London’s Wants And Needs From Labour And The Conservatives During This Election Cycle

May 26, 2024

The UK’s top business groups are scrambling to get onto an election footing and prepare their manifesto demands as Labour and Conservative election campaigns kick into gear. The surprise July poll caps off years of charm offensives from businesses towards the Labour Party, which has reopened communication channels after a frosty period under Jeremy Corbyn.

Lobby groups have been intensively engaging with both parties over the past months, but many were caught off guard by the snap election. They are now hurriedly finalizing their internal manifestos to publish next week. “All the intensive meetings have been done by this point, now it’s a case of hoping that the message has landed,” Andy Donald, comms chief at UK Finance, told City A.M.

The CityUK, UK Finance, and the British Chambers of Commerce have all expedited their manifesto publications to next week in hopes of influencing the electoral platforms of both parties.

Tax Roadmap

Among the chief concerns for the City is whether it will be squeezed as a cash cow to fund new government spending plans. In its manifesto, UK Finance will request a clear direction on tax policy towards UK financial services. Labour has committed to maintaining the corporation tax at 25% to offer businesses greater certainty, while the Conservatives, having hiked the rate to 25%, will want to show their support for commerce by keeping the corporate tax rate low. Additionally, the City has been calling for a cut to stamp duty on share trading, and any sign of movement from either party could win votes.

Worker Rights

Labour’s plans to overhaul workers’ rights have unsettled parts of the City. While few lobby groups have addressed these plans directly in their manifestos, businesses will seek clarity on the seriousness of the proposed changes. Reports suggest that measures on fire and rehire have been softened, and zero-hours contracts are unlikely to face a complete ban. However, workers are expected to gain rights to contracts reflecting their usual work patterns and full rights from day one.

City Reform

The government has been pushing through a major package of City reform over the past two years, but the early election has cast doubt on many flagship changes. For instance, the much-touted retail sale of the government’s stake in NatWest has been shelved. The Treasury’s response to the consultation on the British ISA, which was launched in March, will also be delayed. Labour has not commented on whether it will back these reforms if elected.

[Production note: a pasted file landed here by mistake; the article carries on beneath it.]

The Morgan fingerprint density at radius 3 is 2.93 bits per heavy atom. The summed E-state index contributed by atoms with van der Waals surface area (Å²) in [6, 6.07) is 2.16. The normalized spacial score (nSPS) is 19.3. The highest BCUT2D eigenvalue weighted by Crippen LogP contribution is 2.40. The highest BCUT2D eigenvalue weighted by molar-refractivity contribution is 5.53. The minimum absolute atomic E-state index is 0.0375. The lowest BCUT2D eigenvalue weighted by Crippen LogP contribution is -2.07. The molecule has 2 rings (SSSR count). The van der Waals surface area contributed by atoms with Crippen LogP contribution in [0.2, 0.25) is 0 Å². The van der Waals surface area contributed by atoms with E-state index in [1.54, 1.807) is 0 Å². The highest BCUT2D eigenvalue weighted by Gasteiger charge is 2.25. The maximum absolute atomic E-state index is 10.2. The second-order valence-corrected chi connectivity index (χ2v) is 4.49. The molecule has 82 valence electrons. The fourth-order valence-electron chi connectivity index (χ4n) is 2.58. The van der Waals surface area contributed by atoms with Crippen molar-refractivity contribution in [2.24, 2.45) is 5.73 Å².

Access to Talent

Business groups have called for a proactive approach to bringing in international talent and boosting domestic talent flow. The OECD estimates that a lack of basic numeracy skills costs the UK economy £25bn annually. UK Finance and Innovate Finance have emphasized financial education in their pitches. Clarity on immigration policy will also be crucial, especially after the Tory party increased barriers for workers coming to the UK, with a skilled worker visa now requiring a minimum salary of £38,700 per year.

Relationship with the EU

While Rishi Sunak has smoothed ties with the EU, Brexit remains a drag on the economy and hampers firms’ ability to do international business. Starmer has promised to improve the relationship from 2025 without re-entering the bloc’s single market or customs union. Businesses seek clarity on future relations with the EU under both parties.


Businesses ultimately desire stability after eight years of turbulent British politics. Starmer has highlighted the volatility since Brexit, with five Conservative prime ministers in eight years contributing to low business investment. Greater stability under a Labour government, particularly if it wins a large parliamentary majority, could reduce investor nervousness. The Conservative party will pitch its potential to improve economic fortunes and the idea of “better the devil you know.”

The tax treatment of carried interest could be a contentious issue in the campaign. Carried interest allows private equity bosses to share in profits from asset sales while paying a tax rate of 28%, compared to the 20% rate on most capital gains. Labour threatens to increase the tax rate on carry to as high as 45%, aligning it with the higher income tax level. The British Venture Capital and Private Equity Association (BVCA) demands a rethink, emphasizing the need for the tax system to reflect the risks investors take with long-term capital investments.

These demands outline the key areas business groups and major companies will be focusing on in the manifestos of both parties as they head into the election.